When you kill enemies, their souls float down to the bottom of the screen and take the form of one of your blocks. You can switch to the bottom screen with a push of a button, and you'll have to frequently bust blocks if you want to stay alive on the top screen. Like in Tetris Attack, the tower of blocks slowly rises from the bottom and you have to match three consecutive colors (using either traditional controls or the stylus) to make the blocks disappear. Although most of the blocks are benign, doing no damage if they reach the top of the screen, the enemy blocks must be eliminated to avoid the wrath of the resurrected undead. As the game progresses, new block types are introduced that make the puzzle world every bit as difficult as the platforming sections. For instance, some enemy types turn into blocks that cannot be moved, while others turn into speed blocks that make your tower rise more quickly. However, the bad blocks are offset by good ones in the form of items that will help you on both screens. For example, a lightning block will clear every block of that color while stunning every enemy in the main world.

Loot recovered from enemies can be used to upgrade Hatsworth's powers, which goes some way to counteracting the increasing difficulty. You can make his sword and gun attacks stronger, add to the amount of time you can spend in the puzzle realm, and even make sure helpful item pieces appear more frequently. If you find yourself dying more often than you'd like, you can replay earlier stages to build up your cash reserve to further upgrade Hatsworth. There is also a special meter that can be built up by chaining combos in the puzzle world. Once the meter is full, you can tap the bottom screen to turn into an invulnerable robot for a little while. Called Tea Time, this is a welcome reprieve from the onslaught of enemy attackers, letting you clear the top screen without worrying about falling to their unrelenting might.

Hatsworth doesn't have to take guff from enemies when he's in robot form.
Hatsworth doesn't have to take guff from enemies when he's in robot form.

Even though you have to switch between two completely different play styles, the pacing in Henry Hatsworth never stumbles. The tight controls and varied environments in the platforming realm keep things entertaining throughout, making every moment you spend striking down foes and jumping across treacherous pits rewarding and fun. Because of the pure joy found in the platforming world, it seems that an abrupt shift to busting blocks would be a chore, but that is far from the truth. Clearing blocks is fast and frantic, and it's especially rewarding to clear a line at the last possible second in the later levels with their multitude of evil block types. Both sections are an absolute blast, so even though you must switch between these wildly different play types many times throughout each level, the game always stays engaging.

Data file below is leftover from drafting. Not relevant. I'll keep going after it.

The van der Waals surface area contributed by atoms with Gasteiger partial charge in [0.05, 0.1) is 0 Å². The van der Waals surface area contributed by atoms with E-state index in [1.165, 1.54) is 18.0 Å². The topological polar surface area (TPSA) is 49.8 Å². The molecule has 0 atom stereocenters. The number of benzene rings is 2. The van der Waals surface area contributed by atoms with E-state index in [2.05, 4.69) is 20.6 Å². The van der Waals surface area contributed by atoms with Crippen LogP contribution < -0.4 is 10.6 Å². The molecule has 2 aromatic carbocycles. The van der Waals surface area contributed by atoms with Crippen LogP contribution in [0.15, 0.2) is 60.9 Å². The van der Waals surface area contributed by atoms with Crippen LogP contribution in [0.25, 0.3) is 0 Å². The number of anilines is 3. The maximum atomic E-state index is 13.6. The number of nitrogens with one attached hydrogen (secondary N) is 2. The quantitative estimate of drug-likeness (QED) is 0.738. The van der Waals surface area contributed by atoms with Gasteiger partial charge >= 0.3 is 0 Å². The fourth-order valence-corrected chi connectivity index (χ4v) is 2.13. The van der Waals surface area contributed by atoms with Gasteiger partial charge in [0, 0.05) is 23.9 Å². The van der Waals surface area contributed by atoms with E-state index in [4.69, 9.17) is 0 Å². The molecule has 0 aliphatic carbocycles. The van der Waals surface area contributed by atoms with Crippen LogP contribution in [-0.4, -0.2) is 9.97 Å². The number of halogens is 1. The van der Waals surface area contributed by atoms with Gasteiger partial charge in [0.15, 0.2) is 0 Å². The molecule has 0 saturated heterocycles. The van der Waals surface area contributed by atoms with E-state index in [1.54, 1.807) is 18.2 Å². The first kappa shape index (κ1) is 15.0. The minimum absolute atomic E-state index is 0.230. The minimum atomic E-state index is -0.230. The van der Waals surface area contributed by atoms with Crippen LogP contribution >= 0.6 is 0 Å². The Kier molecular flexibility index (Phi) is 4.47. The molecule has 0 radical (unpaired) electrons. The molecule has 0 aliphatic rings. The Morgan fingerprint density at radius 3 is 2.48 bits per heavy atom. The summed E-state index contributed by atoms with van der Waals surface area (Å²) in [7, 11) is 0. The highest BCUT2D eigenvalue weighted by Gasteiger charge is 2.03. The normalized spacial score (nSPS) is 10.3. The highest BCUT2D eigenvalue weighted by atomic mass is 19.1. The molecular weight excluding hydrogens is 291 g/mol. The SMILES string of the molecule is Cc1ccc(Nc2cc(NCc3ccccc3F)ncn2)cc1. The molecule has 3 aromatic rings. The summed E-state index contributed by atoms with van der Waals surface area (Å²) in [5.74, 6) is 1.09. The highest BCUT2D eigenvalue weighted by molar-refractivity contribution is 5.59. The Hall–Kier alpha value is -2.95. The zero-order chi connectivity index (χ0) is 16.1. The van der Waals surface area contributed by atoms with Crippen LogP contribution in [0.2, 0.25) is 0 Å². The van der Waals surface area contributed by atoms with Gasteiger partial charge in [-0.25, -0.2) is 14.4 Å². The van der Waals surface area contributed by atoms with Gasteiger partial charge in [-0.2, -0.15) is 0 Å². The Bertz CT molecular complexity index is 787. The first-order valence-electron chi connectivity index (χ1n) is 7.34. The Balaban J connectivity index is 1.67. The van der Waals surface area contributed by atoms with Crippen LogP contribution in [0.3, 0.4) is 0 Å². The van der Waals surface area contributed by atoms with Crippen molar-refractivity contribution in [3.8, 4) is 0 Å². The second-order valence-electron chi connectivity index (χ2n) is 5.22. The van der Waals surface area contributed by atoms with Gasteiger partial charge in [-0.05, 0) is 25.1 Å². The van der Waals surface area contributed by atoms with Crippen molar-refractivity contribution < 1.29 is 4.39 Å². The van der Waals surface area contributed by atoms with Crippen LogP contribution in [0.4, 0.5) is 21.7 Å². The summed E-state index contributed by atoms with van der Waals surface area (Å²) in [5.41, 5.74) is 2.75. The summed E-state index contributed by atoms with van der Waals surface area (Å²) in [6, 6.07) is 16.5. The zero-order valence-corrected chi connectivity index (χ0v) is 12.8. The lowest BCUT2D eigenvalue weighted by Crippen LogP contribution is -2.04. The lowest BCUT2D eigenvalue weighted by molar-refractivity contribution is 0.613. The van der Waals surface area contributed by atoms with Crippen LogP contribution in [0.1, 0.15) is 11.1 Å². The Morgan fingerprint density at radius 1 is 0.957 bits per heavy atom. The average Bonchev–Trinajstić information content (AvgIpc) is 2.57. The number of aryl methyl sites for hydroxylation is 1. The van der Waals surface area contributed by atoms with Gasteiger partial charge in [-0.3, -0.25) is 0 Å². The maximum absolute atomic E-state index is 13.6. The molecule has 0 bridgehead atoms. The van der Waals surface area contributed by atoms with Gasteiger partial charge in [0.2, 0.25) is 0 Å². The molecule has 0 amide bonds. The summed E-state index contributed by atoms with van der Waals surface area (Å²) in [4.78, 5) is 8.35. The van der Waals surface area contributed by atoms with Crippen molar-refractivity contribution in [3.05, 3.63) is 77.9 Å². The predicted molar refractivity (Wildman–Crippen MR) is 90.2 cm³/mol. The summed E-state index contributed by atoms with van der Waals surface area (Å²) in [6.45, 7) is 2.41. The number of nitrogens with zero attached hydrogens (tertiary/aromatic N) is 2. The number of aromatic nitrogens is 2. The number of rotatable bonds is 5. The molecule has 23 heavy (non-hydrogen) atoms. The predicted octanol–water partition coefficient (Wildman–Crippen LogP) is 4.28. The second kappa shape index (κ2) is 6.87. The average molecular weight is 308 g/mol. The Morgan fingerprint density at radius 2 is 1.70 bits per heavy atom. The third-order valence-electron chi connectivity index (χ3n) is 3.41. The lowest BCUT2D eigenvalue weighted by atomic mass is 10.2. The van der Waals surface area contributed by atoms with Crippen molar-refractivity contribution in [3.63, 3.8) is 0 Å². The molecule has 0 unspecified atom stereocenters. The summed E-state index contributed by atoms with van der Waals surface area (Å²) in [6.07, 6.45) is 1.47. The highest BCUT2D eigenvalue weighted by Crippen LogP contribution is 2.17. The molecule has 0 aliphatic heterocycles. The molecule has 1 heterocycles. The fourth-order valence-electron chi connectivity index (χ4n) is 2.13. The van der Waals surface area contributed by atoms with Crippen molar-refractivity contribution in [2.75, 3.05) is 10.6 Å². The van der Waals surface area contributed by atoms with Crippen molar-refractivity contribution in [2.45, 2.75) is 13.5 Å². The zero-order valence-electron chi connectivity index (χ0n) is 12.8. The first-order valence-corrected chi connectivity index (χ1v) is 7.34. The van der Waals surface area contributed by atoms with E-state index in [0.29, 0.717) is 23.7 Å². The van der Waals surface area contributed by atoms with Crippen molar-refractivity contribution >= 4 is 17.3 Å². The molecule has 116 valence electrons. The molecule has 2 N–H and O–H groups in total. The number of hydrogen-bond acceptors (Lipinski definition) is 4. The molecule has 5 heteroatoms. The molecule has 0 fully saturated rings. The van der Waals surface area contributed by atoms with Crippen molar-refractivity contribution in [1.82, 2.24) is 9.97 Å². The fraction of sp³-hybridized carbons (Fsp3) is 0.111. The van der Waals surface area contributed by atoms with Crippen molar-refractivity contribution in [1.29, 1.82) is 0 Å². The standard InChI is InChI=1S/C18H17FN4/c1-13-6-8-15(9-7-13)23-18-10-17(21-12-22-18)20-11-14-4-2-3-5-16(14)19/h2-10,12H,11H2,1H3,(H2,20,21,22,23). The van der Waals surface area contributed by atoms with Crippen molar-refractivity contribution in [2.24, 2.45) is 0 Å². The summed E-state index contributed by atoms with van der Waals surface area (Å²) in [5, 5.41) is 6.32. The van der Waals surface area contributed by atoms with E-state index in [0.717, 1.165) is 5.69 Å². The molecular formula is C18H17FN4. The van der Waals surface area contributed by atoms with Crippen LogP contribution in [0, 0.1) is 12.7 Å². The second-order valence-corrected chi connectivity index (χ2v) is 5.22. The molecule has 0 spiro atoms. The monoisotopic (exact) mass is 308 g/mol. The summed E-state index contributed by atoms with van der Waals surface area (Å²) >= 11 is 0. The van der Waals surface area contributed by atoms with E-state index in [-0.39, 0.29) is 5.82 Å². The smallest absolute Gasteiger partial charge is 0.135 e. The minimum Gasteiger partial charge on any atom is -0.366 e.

The combination of traditional platforming and block-busting puzzles is an odd marriage, but Henry Hatsworth makes it worthwhile. Both aspects of the game are first-class, mixing intricately designed platforming stages with frantic puzzle action. The visuals make your elderly protagonist quite endearing and bring the world to life with vibrant colors. The music is also top-notch, complementing the hectic action perfectly with some energetic beats. The high difficulty in the later stages can be frustrating at times, but that is the only tear in the otherwise immaculate suit Hatsworth proudly wears. Henry Hatsworth in the Puzzling Adventure is not only one of the strangest platformers on the Nintendo DS, it's also one of the best.

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The Good

  • Platforming sections are intense and satisfying
  • Puzzle sections are fast and engaging
  • Upgrade system gives plenty of reasons to search for hidden treasure
  • Charming visuals and energetic soundtrack

The Bad

  • Steep difficulty spike in later levels

About the Author

Henry Hatsworth in the Puzzling Adventure

First Released Mar 17, 2009
  • DS

Henry Hatsworth in the Puzzling Adventure combines the action of an adventure game with the challenge of a puzzle game and features more than 30 levels.


Average Rating

298 Rating(s)


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Content is generally suitable for all ages. May contain minimal cartoon, fantasy or mild violence and/or infrequent use of mild language.
Cartoon Violence